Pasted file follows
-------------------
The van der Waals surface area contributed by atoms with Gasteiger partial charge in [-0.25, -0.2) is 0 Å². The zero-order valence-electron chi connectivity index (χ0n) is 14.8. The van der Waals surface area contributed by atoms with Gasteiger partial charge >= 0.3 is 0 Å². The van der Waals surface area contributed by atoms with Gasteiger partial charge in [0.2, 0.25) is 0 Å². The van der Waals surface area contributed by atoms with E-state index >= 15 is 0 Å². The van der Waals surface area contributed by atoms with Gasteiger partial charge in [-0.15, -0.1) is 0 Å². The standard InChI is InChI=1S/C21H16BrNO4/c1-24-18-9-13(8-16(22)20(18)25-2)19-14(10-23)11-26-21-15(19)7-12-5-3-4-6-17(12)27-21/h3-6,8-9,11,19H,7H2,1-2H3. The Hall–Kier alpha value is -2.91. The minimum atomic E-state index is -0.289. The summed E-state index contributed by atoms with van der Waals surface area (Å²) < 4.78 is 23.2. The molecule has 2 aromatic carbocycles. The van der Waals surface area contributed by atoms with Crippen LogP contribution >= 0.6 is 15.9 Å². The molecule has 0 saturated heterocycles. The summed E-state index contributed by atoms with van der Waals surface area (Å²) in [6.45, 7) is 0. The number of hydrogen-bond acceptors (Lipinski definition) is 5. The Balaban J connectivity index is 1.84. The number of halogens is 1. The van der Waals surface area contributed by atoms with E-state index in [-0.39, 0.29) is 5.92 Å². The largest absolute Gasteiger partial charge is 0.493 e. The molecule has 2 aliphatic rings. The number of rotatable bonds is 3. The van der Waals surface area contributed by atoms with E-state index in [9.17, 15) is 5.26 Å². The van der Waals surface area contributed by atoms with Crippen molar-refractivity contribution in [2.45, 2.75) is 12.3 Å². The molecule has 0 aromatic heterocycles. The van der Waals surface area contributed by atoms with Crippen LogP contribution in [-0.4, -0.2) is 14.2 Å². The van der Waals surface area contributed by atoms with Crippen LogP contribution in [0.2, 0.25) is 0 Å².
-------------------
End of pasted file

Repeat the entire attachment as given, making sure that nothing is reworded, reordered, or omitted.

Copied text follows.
The van der Waals surface area contributed by atoms with Gasteiger partial charge in [-0.25, -0.2) is 0 Å². The zero-order valence-electron chi connectivity index (χ0n) is 14.8. The van der Waals surface area contributed by atoms with Gasteiger partial charge >= 0.3 is 0 Å². The van der Waals surface area contributed by atoms with Gasteiger partial charge in [0.2, 0.25) is 0 Å². The van der Waals surface area contributed by atoms with E-state index >= 15 is 0 Å². The van der Waals surface area contributed by atoms with Gasteiger partial charge in [-0.15, -0.1) is 0 Å². The standard InChI is InChI=1S/C21H16BrNO4/c1-24-18-9-13(8-16(22)20(18)25-2)19-14(10-23)11-26-21-15(19)7-12-5-3-4-6-17(12)27-21/h3-6,8-9,11,19H,7H2,1-2H3. The Hall–Kier alpha value is -2.91. The minimum atomic E-state index is -0.289. The summed E-state index contributed by atoms with van der Waals surface area (Å²) < 4.78 is 23.2. The molecule has 2 aromatic carbocycles. The van der Waals surface area contributed by atoms with Crippen LogP contribution >= 0.6 is 15.9 Å². The molecule has 0 saturated heterocycles. The summed E-state index contributed by atoms with van der Waals surface area (Å²) in [6.45, 7) is 0. The number of hydrogen-bond acceptors (Lipinski definition) is 5. The Balaban J connectivity index is 1.84. The number of halogens is 1. The van der Waals surface area contributed by atoms with E-state index in [-0.39, 0.29) is 5.92 Å². The largest absolute Gasteiger partial charge is 0.493 e. The molecule has 2 aliphatic rings. The number of rotatable bonds is 3. The van der Waals surface area contributed by atoms with E-state index in [9.17, 15) is 5.26 Å². The van der Waals surface area contributed by atoms with Crippen molar-refractivity contribution in [2.45, 2.75) is 12.3 Å². The molecule has 0 aromatic heterocycles. The van der Waals surface area contributed by atoms with Crippen LogP contribution in [-0.4, -0.2) is 14.2 Å². The van der Waals surface area contributed by atoms with Crippen LogP contribution in [0.2, 0.25) is 0 Å².